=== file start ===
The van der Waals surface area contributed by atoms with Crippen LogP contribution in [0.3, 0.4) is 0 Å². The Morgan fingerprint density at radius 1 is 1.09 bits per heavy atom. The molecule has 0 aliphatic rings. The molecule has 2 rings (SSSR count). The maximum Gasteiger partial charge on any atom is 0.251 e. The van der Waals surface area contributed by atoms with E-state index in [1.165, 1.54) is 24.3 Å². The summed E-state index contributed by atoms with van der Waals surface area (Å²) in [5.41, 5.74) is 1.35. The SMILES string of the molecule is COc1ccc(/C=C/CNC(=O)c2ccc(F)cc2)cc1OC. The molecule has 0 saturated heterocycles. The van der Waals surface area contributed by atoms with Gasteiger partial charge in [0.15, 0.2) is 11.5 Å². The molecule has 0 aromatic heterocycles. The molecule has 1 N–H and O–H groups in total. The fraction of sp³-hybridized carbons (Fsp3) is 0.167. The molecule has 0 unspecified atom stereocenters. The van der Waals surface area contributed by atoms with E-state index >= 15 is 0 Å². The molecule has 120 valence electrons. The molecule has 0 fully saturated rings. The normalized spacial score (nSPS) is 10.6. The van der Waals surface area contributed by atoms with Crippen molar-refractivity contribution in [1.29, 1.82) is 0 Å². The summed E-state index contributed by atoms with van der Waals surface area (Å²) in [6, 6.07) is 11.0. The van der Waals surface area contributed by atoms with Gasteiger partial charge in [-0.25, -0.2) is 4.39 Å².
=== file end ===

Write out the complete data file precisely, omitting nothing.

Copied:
The van der Waals surface area contributed by atoms with Crippen LogP contribution in [0.3, 0.4) is 0 Å². The Morgan fingerprint density at radius 1 is 1.09 bits per heavy atom. The molecule has 0 aliphatic rings. The molecule has 2 rings (SSSR count). The maximum Gasteiger partial charge on any atom is 0.251 e. The van der Waals surface area contributed by atoms with E-state index in [1.165, 1.54) is 24.3 Å². The summed E-state index contributed by atoms with van der Waals surface area (Å²) in [5.41, 5.74) is 1.35. The SMILES string of the molecule is COc1ccc(/C=C/CNC(=O)c2ccc(F)cc2)cc1OC. The molecule has 0 saturated heterocycles. The van der Waals surface area contributed by atoms with Gasteiger partial charge in [0.15, 0.2) is 11.5 Å². The molecule has 0 aromatic heterocycles. The molecule has 1 N–H and O–H groups in total. The fraction of sp³-hybridized carbons (Fsp3) is 0.167. The molecule has 0 unspecified atom stereocenters. The van der Waals surface area contributed by atoms with E-state index >= 15 is 0 Å². The molecule has 120 valence electrons. The molecule has 0 fully saturated rings. The normalized spacial score (nSPS) is 10.6. The van der Waals surface area contributed by atoms with Crippen molar-refractivity contribution in [1.29, 1.82) is 0 Å². The summed E-state index contributed by atoms with van der Waals surface area (Å²) in [6, 6.07) is 11.0. The van der Waals surface area contributed by atoms with Gasteiger partial charge in [-0.25, -0.2) is 4.39 Å².